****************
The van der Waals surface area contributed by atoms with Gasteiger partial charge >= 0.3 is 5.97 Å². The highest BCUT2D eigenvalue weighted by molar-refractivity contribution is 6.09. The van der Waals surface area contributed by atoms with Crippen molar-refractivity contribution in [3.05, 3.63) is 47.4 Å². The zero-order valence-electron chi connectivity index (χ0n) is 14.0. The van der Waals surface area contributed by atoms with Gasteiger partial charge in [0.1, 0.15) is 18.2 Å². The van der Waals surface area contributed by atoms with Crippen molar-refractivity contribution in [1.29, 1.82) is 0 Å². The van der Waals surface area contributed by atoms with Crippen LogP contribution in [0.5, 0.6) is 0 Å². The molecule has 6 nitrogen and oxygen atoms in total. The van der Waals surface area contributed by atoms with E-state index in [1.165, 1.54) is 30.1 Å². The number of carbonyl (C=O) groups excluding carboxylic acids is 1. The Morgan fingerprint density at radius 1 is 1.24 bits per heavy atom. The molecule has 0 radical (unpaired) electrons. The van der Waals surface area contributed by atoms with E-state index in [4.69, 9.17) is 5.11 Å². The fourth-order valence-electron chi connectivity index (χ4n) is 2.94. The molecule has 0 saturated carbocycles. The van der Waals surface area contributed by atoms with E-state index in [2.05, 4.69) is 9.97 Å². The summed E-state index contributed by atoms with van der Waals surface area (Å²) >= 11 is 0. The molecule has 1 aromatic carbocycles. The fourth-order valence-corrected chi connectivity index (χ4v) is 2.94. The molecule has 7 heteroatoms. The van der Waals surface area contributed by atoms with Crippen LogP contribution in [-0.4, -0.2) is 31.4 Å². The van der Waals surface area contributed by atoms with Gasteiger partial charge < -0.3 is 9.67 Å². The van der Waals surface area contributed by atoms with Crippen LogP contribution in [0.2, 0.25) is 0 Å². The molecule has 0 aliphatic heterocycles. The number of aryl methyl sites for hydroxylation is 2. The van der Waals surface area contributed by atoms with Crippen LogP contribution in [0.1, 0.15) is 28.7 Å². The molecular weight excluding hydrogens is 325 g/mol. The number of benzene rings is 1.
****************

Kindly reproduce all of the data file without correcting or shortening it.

The van der Waals surface area contributed by atoms with Gasteiger partial charge >= 0.3 is 5.97 Å². The highest BCUT2D eigenvalue weighted by molar-refractivity contribution is 6.09. The van der Waals surface area contributed by atoms with Crippen molar-refractivity contribution in [3.05, 3.63) is 47.4 Å². The zero-order valence-electron chi connectivity index (χ0n) is 14.0. The van der Waals surface area contributed by atoms with Gasteiger partial charge in [0.1, 0.15) is 18.2 Å². The van der Waals surface area contributed by atoms with Crippen molar-refractivity contribution in [1.29, 1.82) is 0 Å². The van der Waals surface area contributed by atoms with Crippen LogP contribution in [0.5, 0.6) is 0 Å². The molecule has 6 nitrogen and oxygen atoms in total. The van der Waals surface area contributed by atoms with E-state index in [1.165, 1.54) is 30.1 Å². The number of carbonyl (C=O) groups excluding carboxylic acids is 1. The Morgan fingerprint density at radius 1 is 1.24 bits per heavy atom. The molecule has 0 radical (unpaired) electrons. The van der Waals surface area contributed by atoms with E-state index in [4.69, 9.17) is 5.11 Å². The fourth-order valence-electron chi connectivity index (χ4n) is 2.94. The molecule has 0 saturated carbocycles. The van der Waals surface area contributed by atoms with E-state index in [2.05, 4.69) is 9.97 Å². The summed E-state index contributed by atoms with van der Waals surface area (Å²) >= 11 is 0. The molecule has 1 aromatic carbocycles. The fourth-order valence-corrected chi connectivity index (χ4v) is 2.94. The molecule has 7 heteroatoms. The van der Waals surface area contributed by atoms with Crippen LogP contribution in [-0.4, -0.2) is 31.4 Å². The van der Waals surface area contributed by atoms with Gasteiger partial charge < -0.3 is 9.67 Å². The van der Waals surface area contributed by atoms with Crippen LogP contribution in [0.2, 0.25) is 0 Å². The molecule has 0 aliphatic heterocycles. The number of aryl methyl sites for hydroxylation is 2. The van der Waals surface area contributed by atoms with Crippen LogP contribution in [0.1, 0.15) is 28.7 Å². The molecular weight excluding hydrogens is 325 g/mol. The number of benzene rings is 1.